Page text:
Eliminating “should”

Recently, I have been reading a wonderful book by Louise Hay titled, “How to Heal Your Life.” It is both a guide and a workbook to rewiring the brain to serve your best interests. It is amazing how societal conditioning teaches us to be our own worst enemies; we engage in self-doubt and entertain limiting beliefs. At the end of the day, our ingrained thought patterns hold us back from the limitless potential found in all of us.   

One of the simple changes she pointed out was to stop using “should” to describe future actions. At first, when reading this, I was quite skeptical. How would the absence of a single word help anything? Even if that seemed plausible, why in the world would “should” be a bad word to use?  

While reading her reasoning, however, it all made perfect sense. “Should” is a comparative word; it would not exist without the implication of something other. In the context of a sentence, “should” is used to compare your current actions or state of being with your desired state of being. It implies the other state is ideal, which, by nature, means ours is not the ideal.    

When we are told that we “should” do something or act a certain way, we are being told that something about us is wrong. There is an ideal of behavior and action that we are not meeting at that moment. This causes us to feel guilt afterward for not achieving what we “should’ve done.” In a society that conforms to this ideal, Hay has taken it upon herself to point out this need to make everything right. In a world that seems to pride itself on differences, how could we possibly think people should be some specific way?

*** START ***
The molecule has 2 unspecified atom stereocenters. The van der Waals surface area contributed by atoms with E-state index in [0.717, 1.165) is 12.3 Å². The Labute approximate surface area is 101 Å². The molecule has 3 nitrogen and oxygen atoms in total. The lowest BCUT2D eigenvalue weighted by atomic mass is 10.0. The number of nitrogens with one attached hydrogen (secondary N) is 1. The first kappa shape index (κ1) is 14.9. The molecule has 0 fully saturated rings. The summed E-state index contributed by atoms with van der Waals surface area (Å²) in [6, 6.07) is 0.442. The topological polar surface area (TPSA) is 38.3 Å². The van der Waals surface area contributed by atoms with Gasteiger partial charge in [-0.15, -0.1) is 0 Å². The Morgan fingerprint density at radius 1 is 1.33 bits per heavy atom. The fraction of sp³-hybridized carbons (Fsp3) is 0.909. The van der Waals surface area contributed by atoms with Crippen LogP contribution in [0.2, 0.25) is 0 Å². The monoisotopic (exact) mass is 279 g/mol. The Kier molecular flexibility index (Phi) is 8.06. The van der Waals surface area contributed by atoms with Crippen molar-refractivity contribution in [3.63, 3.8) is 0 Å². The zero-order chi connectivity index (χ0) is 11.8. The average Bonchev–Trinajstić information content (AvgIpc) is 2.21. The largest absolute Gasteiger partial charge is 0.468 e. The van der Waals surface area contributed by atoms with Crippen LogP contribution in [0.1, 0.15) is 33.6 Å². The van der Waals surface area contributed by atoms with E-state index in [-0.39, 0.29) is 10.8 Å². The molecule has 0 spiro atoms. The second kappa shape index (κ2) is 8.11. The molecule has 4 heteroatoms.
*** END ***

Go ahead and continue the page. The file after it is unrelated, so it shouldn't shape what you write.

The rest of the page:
I now believe that the word “should” is damaging. The constant comparison to some unknown standard is unhealthy. It is internalized as a source of self-hatred and a lack of self-worth in most people.   

How many times have you wanted to pursue something you are passionate about and thought to yourself: “I shouldn’t,” or, “I should do this instead?” Think back to when an internalized standard has prevented you from living freely simply because you feel you should conform to these standards.   

Kids learn from a young age the “correct” way to act in society. In theory, this is important to their development and can prevent behavioral issues in adulthood; but with these standards of behavior comes a standard for life. There are textbook paths for successful adults, and deviations from those paths are frowned upon. Pride is placed on the conformists, and we are told we “should” act like them to find our own success.   

Why is it wrong to choose our own standards and values? Must we truly adhere to these silent judgments?   

Honestly, we “could” do anything we wanted. The issue is that “should” is so deeply ingrained into our vocabulary that we forget the choices that come with the word “could.” We automatically assume that we “should” live a certain way rather than understand that we “could” live in any way we desire.   

I think it would benefit everyone to try using the word “should” less in conversations with others and themselves. This is only a small piece of thinking that could free the mind from the cage of societal conditioning, but one that could easily be explored.